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Settling In: OECD Indicators of Immigrant Integration 2012

image of Settling In: OECD Indicators of Immigrant Integration 2012

This publication highlights how immigrants and their children are integrating into OECD societies, judging their progress against key indicators. Many areas are considered (material living conditions, health, education, labour market, civic engagement) as integration is a multi-dimensional issue. Measures of outcomes, as well as of progress made over the past decade, are presented in comparison with outcomes of a reference group (the population born in the country of residence). Three series of questions are addressed: 1) To what extent does the average performance of immigrants differ from that of the native-born?; 2) Can these differences be explained by structural effects (different distributions by age, educational level, etc.)?; 3) How has integration record evolved over the past decade?

An introductory chapter provides a detailed description of the populations under review (foreign-born persons and households, as well as native-born offspring of immigrants). The final chapter gives an overview on discrimination issues, as this is one possible source of persistent disadvantages of immigrants and their children.  

English French, German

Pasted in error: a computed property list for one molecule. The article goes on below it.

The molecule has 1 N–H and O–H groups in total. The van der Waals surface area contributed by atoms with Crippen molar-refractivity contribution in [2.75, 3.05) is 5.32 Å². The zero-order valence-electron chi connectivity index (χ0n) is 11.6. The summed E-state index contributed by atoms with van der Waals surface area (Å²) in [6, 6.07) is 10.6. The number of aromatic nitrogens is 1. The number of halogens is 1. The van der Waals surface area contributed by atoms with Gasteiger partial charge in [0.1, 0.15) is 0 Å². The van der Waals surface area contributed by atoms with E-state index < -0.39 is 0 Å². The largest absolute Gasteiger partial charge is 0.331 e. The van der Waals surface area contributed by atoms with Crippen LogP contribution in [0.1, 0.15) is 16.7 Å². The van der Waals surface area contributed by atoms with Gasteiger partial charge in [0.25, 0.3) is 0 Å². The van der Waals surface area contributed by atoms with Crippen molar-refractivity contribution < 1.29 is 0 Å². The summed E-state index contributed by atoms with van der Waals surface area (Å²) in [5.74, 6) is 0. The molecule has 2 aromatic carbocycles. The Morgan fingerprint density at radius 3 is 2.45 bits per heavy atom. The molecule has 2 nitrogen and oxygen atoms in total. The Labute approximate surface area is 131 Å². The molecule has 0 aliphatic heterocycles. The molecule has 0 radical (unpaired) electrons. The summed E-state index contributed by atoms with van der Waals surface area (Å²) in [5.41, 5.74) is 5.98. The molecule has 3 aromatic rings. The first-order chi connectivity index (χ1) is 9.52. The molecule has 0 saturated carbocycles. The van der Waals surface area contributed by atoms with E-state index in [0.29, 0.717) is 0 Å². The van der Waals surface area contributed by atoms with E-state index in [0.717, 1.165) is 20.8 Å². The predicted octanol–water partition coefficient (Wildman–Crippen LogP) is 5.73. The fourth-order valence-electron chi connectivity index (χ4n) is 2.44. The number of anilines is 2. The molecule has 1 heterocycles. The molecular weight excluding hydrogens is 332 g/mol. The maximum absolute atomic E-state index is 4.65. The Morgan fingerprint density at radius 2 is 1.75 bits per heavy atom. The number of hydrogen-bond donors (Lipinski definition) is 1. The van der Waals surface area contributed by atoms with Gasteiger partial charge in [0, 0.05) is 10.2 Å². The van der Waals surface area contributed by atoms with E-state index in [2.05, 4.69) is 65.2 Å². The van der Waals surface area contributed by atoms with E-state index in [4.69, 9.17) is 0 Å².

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Contextual indicators

Implementing effective integration policies requires evaluating the extent to which outcomes of immigrants and their offspring differ from those of a reference group. When differences exist, it is important to identify clearly the reasons why. An immigrant population’s composition reflects successive waves of migration of persons of different backgrounds and skills and varies widely within and across countries. A detailed presentation of the socio-economic characteristics of immigrants and their offspring and comparison with a reference group is prerequisites to any assessment of outcomes. Variations in distribution by age, educational attainment or other socio-demographic characteristics between the target and reference population can make simple comparisons of the two groups’ average outcomes difficult to interpret. In addition to these socio-demographic characteristics, it is important to examine (when the statistical information is available) special features of the immigrant population, such as their language skills, the place where their education has been completed, their access to information about labour market opportunities and knowledge of the employment and social services in the destination country. While some immigrants’ specific features may hamper their outcomes, this should not be the case for the children of immigrants born and educated in the host country. The children’s outcomes are sometimes considered the benchmark by which integration is judged.The purpose of this chapter is to define and describe the different population groups examined in this publication. Section focuses on the immigrant population and Section on the native-born children of immigrants, including a comparison of their separate socio-demographic characteristics with those of the reference population. Section focuses on immigrant households in terms of size and composition. Overall, throughout the publication, there are frequent references to such contextual data in order to highlight differences observed between target and reference populations.

English German, French

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